Perfect. This is just the way I feel much of the time, now that I've reached the semi-geezerish age of 59.
Like I'm sliding down the hill of life, faster than before, since the descent seems steeper the closer you get to the bottom.
So photos of me and my granddaughter, Evelyn, that my daughter emailed today were just what I wanted, Father's Day wise.
I sort of thought that Starbucks would offer up a discount on my latte this morning. But no. Disappointed, I cut my tip in half and just clinked a couple of dimes into the jar.
Giving starts at home, they say, and I'm never far from the domicile called Me.
The records show that it's a lot older than I feel it to be. My birth certificate affirms that I was born in 1948. However, I don't feel anywhere near as mature as that.
And my goal is never to grow up. Which Evelyn is going to help me to do, for sure. When she visited us for the first time last March, I hadn't slid down a slide in quite a few years.
I was pleased to discover that my butt hadn't forgotten what to do (not much, admittedly), as the photos above attest.
Here we are in a more serious moment, pausing on a walk around the lake near our house. I like this photo. There's a yin and yang to it.
Evelyn's youth and softness; my mature (I resist saying elderly) grizzledness.
More and more, I find myself pondering what I'll be when I'm no more. I don't know, naturally. Nobody does. All we can do is make up stories about an afterlife – which, in reality, likely will amount to a big pile of non-existence.
That bothers me, since Woody Allen and I have a similar attitude toward death.
"I don't want to achieve immortality through my work. I want to achieve it through not dying."
But looking at Evelyn, especially when she's in the arms of my daughter, Celeste, I realize that death can't be cheated – but everyone still wins at the game of life. Even at the inevitable moment when life is lost.
Each of us leaves behind traces of ourselves.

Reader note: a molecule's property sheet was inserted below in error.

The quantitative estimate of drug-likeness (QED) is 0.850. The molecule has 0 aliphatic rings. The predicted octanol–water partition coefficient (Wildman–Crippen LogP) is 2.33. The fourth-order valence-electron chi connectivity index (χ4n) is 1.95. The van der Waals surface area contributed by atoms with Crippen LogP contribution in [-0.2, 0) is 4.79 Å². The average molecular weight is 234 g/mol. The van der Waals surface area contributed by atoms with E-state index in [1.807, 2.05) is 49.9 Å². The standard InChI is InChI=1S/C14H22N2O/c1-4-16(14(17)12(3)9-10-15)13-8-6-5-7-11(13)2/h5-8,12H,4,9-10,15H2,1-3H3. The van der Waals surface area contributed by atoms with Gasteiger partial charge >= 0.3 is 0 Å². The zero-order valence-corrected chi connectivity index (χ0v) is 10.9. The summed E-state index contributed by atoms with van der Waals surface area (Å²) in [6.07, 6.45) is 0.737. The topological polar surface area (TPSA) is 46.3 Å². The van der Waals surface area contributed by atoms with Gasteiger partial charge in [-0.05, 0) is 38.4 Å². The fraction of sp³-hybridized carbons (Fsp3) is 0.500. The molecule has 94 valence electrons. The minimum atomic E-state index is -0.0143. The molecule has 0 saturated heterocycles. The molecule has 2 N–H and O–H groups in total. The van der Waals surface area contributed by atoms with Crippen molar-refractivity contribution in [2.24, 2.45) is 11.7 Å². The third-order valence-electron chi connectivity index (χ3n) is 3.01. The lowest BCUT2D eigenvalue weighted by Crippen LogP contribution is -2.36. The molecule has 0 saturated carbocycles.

Children and grandchildren are obvious continuances of living. However, all that we do, including the elemental act of simply being, creates ripples that continue to move on the ocean of life after our physical body and mind are inert and motionless.
That's everlasting life. Not the sort religions would have us believe in, but something that I can count on, unlike heaven or salvation.
I hope my last breath and final heart beat mark the beginning of another form of life, rather than nothingness.
Yet if that really is The End of my life's story, I'll turn the last page knowing that others are continuing to enjoy a tale that I helped write.
Beings you still seem at a young age to me, who has gone already into the old age years and has found the water is actually not that different-- okay I lie. There are differences and 60 did bother me. I had gone past 30, then 40 and 50 with nary a notice but 60 seemed significant (wait til you have to sign up for Medicare... now that really makes you feel old). I think these years though have a purpose and they are a good time to think about what might come next and become comfortable with it.
One of the women, whose blog I read, had her heart begin to fail in February. She has been through a lot of suffering in an attempt to survive but it was not to be. She died this week-end. She was only a couple of years older than me; so it definitely is an age to remind ourselves the end is closer than the beginning (although it always could have been at any point given the uncertainty of life). You might check out my blog on this lady, Maya's Granny, and then go to the link where her daughter put a dream she had shortly before her mother died. I think the dream was showing her how it is for her mother now.
Because of assorted experiences in my life (not near death for me) I don't believe life ends with physical death of the body. I also won't claim to know what comes next, and recognize that nothing might come next, but her daughter's dream was an encouragement to my belief that there is more. It's what I'd like to think, but I am practical enough to know truth and what we want do not always mesh.
Posted by: Rain | June 16, 2008 at 07:44 AM
Brian. You should read the short novel by William P. Young "The Shack". I happened on your blog doing a search on "Align probiotic", and read today's posting just by 'chance'. Pierre
Posted by: Pierre | June 17, 2008 at 07:32 AM